• Media literacy, curriculum and the rights of the child

      Cannon, Michelle; Connolly, Steve M.; Parry, Rebecca (Routledge, 2020-10-09)
      Engaging with digital media is part of everyday living for the majority of children, yet opportunities to learn about, through and with media are denied many pupils in compulsory schooling. Whilst Media Studies in the UK is internationally reputed to be well established, changes made to the primary and secondary national curriculum in 2014 included removal of existing media study elements. We demonstrate what is lost by these actions in relation to the United Nations Rights of the Child and, in particular, the right of the child to express identity. We demonstrate how media literacy had previously been included in curriculum, enabling opportunities to address children’s rights, and propose that the absence of media education is part of an overall trend of the non-prioritisation of children’s rights in England and Northern Ireland. The paper calls for media literacy to be reintroduced into primary and secondary curriculum
    • Subject English as citizenship education

      Belas, Oliver; Hopkins, Neil; University of Bedfordshire (Wiley, 2019-01-04)
      This article is equal parts educational history and political philosophy. We aim to remind readers that subject English (SE) and indeed state education emerge from the contradictory impulses of classical liberalism, and that, more than simply resembling citizenship education, SE emerges in the first instance as a form of highly normativising citizenship education. We further argue that, following England's recent educational reforms initiated by former Education Secretary Michael Gove, SE continues to be framed in moral terms consistent with citizenship education—again, of a highly normativising sort. England's current educational policy generally, and specifically the framing of SE, employs the language of liberal possibility, while ultimately espousing an invidious exclusionary and assimilationist politics. The framing of SE, moreover, is one that misrepresents the supposedly ‘rich and varied literary heritage’ it is supposed to exemplify and promote. The current political landscape in which the study of literature takes place is one where a crisis of liberalism is manifest (in terms of populism, radicalisation or apathy). However, we do not believe the answer is to retreat into a sealed, hermetic canon that excludes the reality that England and English literature are fundamentally multicultural and polyethnic. SE will be the poorer for not fully acknowledging and embodying this, for not enabling students to imaginatively and critically engage with characters and experiences that reflect both the present and long‐standing diversity of English society, as well as its present and long‐standing inequalities.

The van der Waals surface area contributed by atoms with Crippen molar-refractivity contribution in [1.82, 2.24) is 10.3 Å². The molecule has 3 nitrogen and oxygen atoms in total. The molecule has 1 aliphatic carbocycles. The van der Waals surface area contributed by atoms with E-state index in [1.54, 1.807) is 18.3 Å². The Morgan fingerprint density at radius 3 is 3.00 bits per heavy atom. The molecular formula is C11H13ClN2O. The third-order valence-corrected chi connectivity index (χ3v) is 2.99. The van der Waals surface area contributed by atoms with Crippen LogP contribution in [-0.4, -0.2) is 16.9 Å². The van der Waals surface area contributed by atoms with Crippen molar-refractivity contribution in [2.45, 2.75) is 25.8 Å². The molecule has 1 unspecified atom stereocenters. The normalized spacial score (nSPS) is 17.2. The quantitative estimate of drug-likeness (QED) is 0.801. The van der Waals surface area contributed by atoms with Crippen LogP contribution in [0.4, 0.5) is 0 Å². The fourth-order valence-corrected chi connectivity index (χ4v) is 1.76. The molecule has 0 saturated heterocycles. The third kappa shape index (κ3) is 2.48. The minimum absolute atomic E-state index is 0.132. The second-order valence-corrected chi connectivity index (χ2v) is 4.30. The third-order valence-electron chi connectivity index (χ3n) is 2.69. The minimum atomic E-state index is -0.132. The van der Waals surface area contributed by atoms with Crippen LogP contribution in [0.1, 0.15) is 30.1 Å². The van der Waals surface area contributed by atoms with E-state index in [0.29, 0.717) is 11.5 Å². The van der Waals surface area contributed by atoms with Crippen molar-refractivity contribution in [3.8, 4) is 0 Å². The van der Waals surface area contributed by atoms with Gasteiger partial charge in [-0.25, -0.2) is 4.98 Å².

• Transitions to motherhood: young women’s desire for respectability, responsibility and moral worth

      Calver, Kay; (Taylor & Francis, 2019-08-17)
      In the UK, teenage motherhood is depicted in the media and government policy as highly negative and problematic. Pregnant and mothering young women are constructed as socially excluded members of society who belong to an assumed underclass who lack responsibility and respectability. This article draws on the views and perspectives of pregnant and mothering young women in the east of England to examine how positive and successful subjects are defined and understood. It is illustrated how this group of working class young women negotiated and resisted their positioning as 'unfit' mothers and 'bad' citizens. Central to their narratives was a desire to reassert themselves as respectable and responsible individuals through engaging in education and employment in order to achieve financial independence. It is argued that this notion of respectability provides a limited and limiting understanding of inclusion and moral worth for working class young women.
    • Young black males: resilience and the use of capital to transform school ‘failure’

      Wright, Cecile; Maylor, Uvanney; Becker, Sophie (Routledge, 2016-01-06)
      This article addresses the idea of ‘failure’ of young black males with respect to schooling. Perceptions of black masculinity are often linked to ‘underperformance’ in the context of school academic achievement. This article addresses how young black men, by great personal effort, recover from school ‘failure’. It explores how young black men, despite negative school experiences, see possibilities for their future and how they seek to transform school ‘failure’ into personal and educational ‘success’. Low attainment combined with permanent/temporary exclusion from school does not necessarily deter young black men from pursuing their education. This low attainment is used by some to make a renewed attempt at educational progression in a different post-school learning environment. Yosso’s concept of ‘community cultural wealth’ provides an understanding of how different forms of capital are accessed by young black men to form a ‘turnaround narrative’. This article considers the complex ways in which young black males work to transform their negative school experience. Their narratives reveal a determination to succeed and the ways in which cultivation of this determination by the family, organisational/community agents promotes a sense of possibility. However, it remains to be seen how, in the UK, the cuts to vital local services and support will impact on this sense of possibility.